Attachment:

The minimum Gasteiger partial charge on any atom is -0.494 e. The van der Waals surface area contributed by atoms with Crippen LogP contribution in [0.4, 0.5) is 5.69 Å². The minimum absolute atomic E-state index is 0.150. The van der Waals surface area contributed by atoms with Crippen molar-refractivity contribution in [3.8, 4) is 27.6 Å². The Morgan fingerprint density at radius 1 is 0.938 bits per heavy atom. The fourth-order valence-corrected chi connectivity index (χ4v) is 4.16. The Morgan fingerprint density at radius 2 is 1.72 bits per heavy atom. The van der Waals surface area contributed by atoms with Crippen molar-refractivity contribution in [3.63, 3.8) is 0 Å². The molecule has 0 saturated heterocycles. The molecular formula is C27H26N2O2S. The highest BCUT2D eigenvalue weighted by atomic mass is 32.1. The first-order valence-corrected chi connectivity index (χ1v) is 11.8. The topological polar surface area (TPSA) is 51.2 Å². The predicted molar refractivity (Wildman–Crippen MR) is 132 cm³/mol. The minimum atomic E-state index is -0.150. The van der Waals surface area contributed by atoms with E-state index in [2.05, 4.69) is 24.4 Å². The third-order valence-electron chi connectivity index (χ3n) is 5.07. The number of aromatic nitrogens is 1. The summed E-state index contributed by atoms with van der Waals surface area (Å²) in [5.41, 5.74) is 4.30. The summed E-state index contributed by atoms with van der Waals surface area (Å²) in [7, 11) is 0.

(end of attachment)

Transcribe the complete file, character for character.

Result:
The minimum Gasteiger partial charge on any atom is -0.494 e. The van der Waals surface area contributed by atoms with Crippen LogP contribution in [0.4, 0.5) is 5.69 Å². The minimum absolute atomic E-state index is 0.150. The van der Waals surface area contributed by atoms with Crippen molar-refractivity contribution in [3.8, 4) is 27.6 Å². The Morgan fingerprint density at radius 1 is 0.938 bits per heavy atom. The fourth-order valence-corrected chi connectivity index (χ4v) is 4.16. The Morgan fingerprint density at radius 2 is 1.72 bits per heavy atom. The van der Waals surface area contributed by atoms with Crippen molar-refractivity contribution in [3.63, 3.8) is 0 Å². The molecule has 0 saturated heterocycles. The molecular formula is C27H26N2O2S. The highest BCUT2D eigenvalue weighted by atomic mass is 32.1. The first-order valence-corrected chi connectivity index (χ1v) is 11.8. The topological polar surface area (TPSA) is 51.2 Å². The predicted molar refractivity (Wildman–Crippen MR) is 132 cm³/mol. The minimum atomic E-state index is -0.150. The van der Waals surface area contributed by atoms with E-state index in [2.05, 4.69) is 24.4 Å². The third-order valence-electron chi connectivity index (χ3n) is 5.07. The number of aromatic nitrogens is 1. The summed E-state index contributed by atoms with van der Waals surface area (Å²) in [5.41, 5.74) is 4.30. The summed E-state index contributed by atoms with van der Waals surface area (Å²) in [7, 11) is 0.